The government has confirmed that it is looking to revive plans to privatise parts of HM Land Registry.

As part of an attempt to raise £5bn from the sale of corporate and financial assets, the Spending Review and Autumn Statement document published today says the government will ‘consult on options to move operations of the Land Registry to the private sector from 2017’, subject to a value for money assessment.

In July last year coalition ministers shelved a plan to turn the bulk of the organisation, which records all property transactions in England and Wales, into a standalone company in the run-up to privatisation.

Although the plan would have kept a core office of the chief land registrar within the public sector, it was widely condemned by conveyancing and legal experts.

Law Society president Jonathan Smithers said today: ‘The possible privatisation of the Land Registry has been considered for a long time, and the decision following the last consultation was postponed, not rejected. It has now been revived and we look forward to seeing the details of the government’s proposals for moving the operation of the Land Registry to the private sector from 2017. We are particularly interested to see how the government conducts the “value for money” assessment. We would urge the government to ensure that any plans for privatisation protect the integrity of the register given its fundamental importance in underpinning the economy.’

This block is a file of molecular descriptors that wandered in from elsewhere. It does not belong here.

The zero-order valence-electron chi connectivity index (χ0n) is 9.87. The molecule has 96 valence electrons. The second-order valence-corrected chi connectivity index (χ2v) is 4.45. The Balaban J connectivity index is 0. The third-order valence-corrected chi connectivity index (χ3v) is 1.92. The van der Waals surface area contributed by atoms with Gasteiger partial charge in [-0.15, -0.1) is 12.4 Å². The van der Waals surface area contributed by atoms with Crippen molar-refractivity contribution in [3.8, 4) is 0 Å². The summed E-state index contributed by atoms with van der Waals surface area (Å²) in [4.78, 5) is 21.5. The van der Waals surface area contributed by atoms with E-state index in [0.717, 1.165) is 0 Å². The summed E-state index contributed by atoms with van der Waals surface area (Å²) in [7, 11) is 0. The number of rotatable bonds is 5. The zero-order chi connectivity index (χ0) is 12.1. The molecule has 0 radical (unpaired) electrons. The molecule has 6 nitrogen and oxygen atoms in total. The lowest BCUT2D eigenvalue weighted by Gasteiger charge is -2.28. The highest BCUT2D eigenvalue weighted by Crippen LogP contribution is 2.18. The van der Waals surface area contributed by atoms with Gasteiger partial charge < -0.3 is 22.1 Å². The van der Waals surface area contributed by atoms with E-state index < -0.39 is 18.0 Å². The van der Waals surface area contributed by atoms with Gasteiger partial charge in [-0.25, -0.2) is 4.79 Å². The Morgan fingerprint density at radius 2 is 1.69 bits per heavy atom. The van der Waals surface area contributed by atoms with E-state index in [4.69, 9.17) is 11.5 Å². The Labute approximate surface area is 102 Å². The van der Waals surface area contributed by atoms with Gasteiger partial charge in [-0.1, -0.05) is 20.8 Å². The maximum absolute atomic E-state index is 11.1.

Following today's announcement, Andrew Lloyd, managing director of property search specialist Search Acumen, said: ‘Any move to privatise Land Registry operations must not be allowed to put barriers in the way of access to property and land data, which is vital to understanding the market and improving its performance.

‘This year’s Infrastructure Act set the wheels in motion for Land Registry to improve data access, standardise fees, achieve better turnaround times and explore new services to benefit conveyancing and the wider property sector.

‘This mission should be applauded, and must not be compromised by the desire to make a short-term profit from an organisation that already generates a surplus for the Treasury. Now is not the time to pull the rug out from under Land Registry’s feet.’

Trade union PCS said it would fight the proposals. A spokesperson said: 'It's outrageous that after staff, the legal profession and the public united against the last government's attempt to sell off the registry, the Tories are coming back for it again. There should be no doubt that we will oppose this again with every means at our disposal.'